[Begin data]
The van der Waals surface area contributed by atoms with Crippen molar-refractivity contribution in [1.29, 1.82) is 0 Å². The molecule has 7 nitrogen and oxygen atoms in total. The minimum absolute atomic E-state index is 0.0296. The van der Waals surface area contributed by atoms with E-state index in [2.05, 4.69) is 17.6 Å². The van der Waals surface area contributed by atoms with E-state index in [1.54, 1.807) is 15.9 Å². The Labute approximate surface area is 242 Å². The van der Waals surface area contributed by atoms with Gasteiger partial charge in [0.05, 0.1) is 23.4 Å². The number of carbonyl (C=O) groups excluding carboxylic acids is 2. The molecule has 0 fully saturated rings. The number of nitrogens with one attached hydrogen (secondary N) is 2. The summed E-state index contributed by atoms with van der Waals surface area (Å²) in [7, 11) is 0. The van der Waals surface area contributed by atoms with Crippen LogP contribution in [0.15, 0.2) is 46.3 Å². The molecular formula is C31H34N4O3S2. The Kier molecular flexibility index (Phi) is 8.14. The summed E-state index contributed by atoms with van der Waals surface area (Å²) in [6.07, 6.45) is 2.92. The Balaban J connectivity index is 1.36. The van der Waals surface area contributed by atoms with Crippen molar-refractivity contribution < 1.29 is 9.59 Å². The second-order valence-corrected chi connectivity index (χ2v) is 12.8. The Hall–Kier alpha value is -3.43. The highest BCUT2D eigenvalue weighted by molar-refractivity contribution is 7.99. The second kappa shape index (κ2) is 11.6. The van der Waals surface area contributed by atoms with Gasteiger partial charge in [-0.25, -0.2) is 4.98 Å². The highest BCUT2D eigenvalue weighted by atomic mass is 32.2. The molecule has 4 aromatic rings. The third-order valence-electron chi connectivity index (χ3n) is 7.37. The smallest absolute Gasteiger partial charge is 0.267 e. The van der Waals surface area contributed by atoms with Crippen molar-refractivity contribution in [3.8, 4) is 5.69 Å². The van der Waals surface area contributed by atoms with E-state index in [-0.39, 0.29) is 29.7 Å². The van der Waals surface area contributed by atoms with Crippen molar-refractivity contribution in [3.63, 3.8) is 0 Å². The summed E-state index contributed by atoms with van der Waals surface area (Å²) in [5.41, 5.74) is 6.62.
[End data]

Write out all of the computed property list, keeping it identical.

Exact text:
The van der Waals surface area contributed by atoms with Crippen molar-refractivity contribution in [1.29, 1.82) is 0 Å². The molecule has 7 nitrogen and oxygen atoms in total. The minimum absolute atomic E-state index is 0.0296. The van der Waals surface area contributed by atoms with E-state index in [2.05, 4.69) is 17.6 Å². The van der Waals surface area contributed by atoms with E-state index in [1.54, 1.807) is 15.9 Å². The Labute approximate surface area is 242 Å². The van der Waals surface area contributed by atoms with Gasteiger partial charge in [0.05, 0.1) is 23.4 Å². The number of carbonyl (C=O) groups excluding carboxylic acids is 2. The molecule has 0 fully saturated rings. The number of nitrogens with one attached hydrogen (secondary N) is 2. The summed E-state index contributed by atoms with van der Waals surface area (Å²) in [7, 11) is 0. The van der Waals surface area contributed by atoms with Crippen LogP contribution in [0.15, 0.2) is 46.3 Å². The molecular formula is C31H34N4O3S2. The Kier molecular flexibility index (Phi) is 8.14. The summed E-state index contributed by atoms with van der Waals surface area (Å²) in [6.07, 6.45) is 2.92. The Balaban J connectivity index is 1.36. The van der Waals surface area contributed by atoms with Crippen molar-refractivity contribution < 1.29 is 9.59 Å². The second-order valence-corrected chi connectivity index (χ2v) is 12.8. The Hall–Kier alpha value is -3.43. The highest BCUT2D eigenvalue weighted by molar-refractivity contribution is 7.99. The second kappa shape index (κ2) is 11.6. The van der Waals surface area contributed by atoms with Gasteiger partial charge in [-0.25, -0.2) is 4.98 Å². The highest BCUT2D eigenvalue weighted by atomic mass is 32.2. The molecule has 4 aromatic rings. The third-order valence-electron chi connectivity index (χ3n) is 7.37. The smallest absolute Gasteiger partial charge is 0.267 e. The van der Waals surface area contributed by atoms with Crippen molar-refractivity contribution in [3.8, 4) is 5.69 Å². The van der Waals surface area contributed by atoms with E-state index in [-0.39, 0.29) is 29.7 Å². The van der Waals surface area contributed by atoms with Crippen molar-refractivity contribution in [3.63, 3.8) is 0 Å². The summed E-state index contributed by atoms with van der Waals surface area (Å²) in [5.41, 5.74) is 6.62.